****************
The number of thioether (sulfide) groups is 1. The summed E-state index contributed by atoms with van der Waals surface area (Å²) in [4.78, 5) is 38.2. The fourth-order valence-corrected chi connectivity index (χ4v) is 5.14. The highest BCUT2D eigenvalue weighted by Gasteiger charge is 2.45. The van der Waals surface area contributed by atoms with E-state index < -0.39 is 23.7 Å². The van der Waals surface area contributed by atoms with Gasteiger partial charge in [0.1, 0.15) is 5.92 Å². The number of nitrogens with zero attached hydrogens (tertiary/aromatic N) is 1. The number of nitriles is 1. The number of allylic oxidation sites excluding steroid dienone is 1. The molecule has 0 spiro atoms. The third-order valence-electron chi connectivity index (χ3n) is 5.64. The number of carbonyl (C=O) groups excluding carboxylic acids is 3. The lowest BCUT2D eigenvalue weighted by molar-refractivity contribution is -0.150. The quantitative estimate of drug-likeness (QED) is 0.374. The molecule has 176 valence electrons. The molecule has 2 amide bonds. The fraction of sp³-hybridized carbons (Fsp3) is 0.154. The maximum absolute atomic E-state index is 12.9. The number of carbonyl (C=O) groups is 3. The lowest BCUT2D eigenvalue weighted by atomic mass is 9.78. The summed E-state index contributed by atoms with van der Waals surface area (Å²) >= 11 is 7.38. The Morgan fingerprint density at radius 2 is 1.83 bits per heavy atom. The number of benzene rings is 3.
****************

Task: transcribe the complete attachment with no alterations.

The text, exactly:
The number of thioether (sulfide) groups is 1. The summed E-state index contributed by atoms with van der Waals surface area (Å²) in [4.78, 5) is 38.2. The fourth-order valence-corrected chi connectivity index (χ4v) is 5.14. The highest BCUT2D eigenvalue weighted by Gasteiger charge is 2.45. The van der Waals surface area contributed by atoms with E-state index < -0.39 is 23.7 Å². The van der Waals surface area contributed by atoms with Gasteiger partial charge in [0.1, 0.15) is 5.92 Å². The number of nitrogens with zero attached hydrogens (tertiary/aromatic N) is 1. The number of nitriles is 1. The number of allylic oxidation sites excluding steroid dienone is 1. The molecule has 0 spiro atoms. The third-order valence-electron chi connectivity index (χ3n) is 5.64. The number of carbonyl (C=O) groups excluding carboxylic acids is 3. The lowest BCUT2D eigenvalue weighted by molar-refractivity contribution is -0.150. The quantitative estimate of drug-likeness (QED) is 0.374. The molecule has 176 valence electrons. The molecule has 2 amide bonds. The fraction of sp³-hybridized carbons (Fsp3) is 0.154. The maximum absolute atomic E-state index is 12.9. The number of carbonyl (C=O) groups is 3. The lowest BCUT2D eigenvalue weighted by atomic mass is 9.78. The summed E-state index contributed by atoms with van der Waals surface area (Å²) >= 11 is 7.38. The Morgan fingerprint density at radius 2 is 1.83 bits per heavy atom. The number of benzene rings is 3.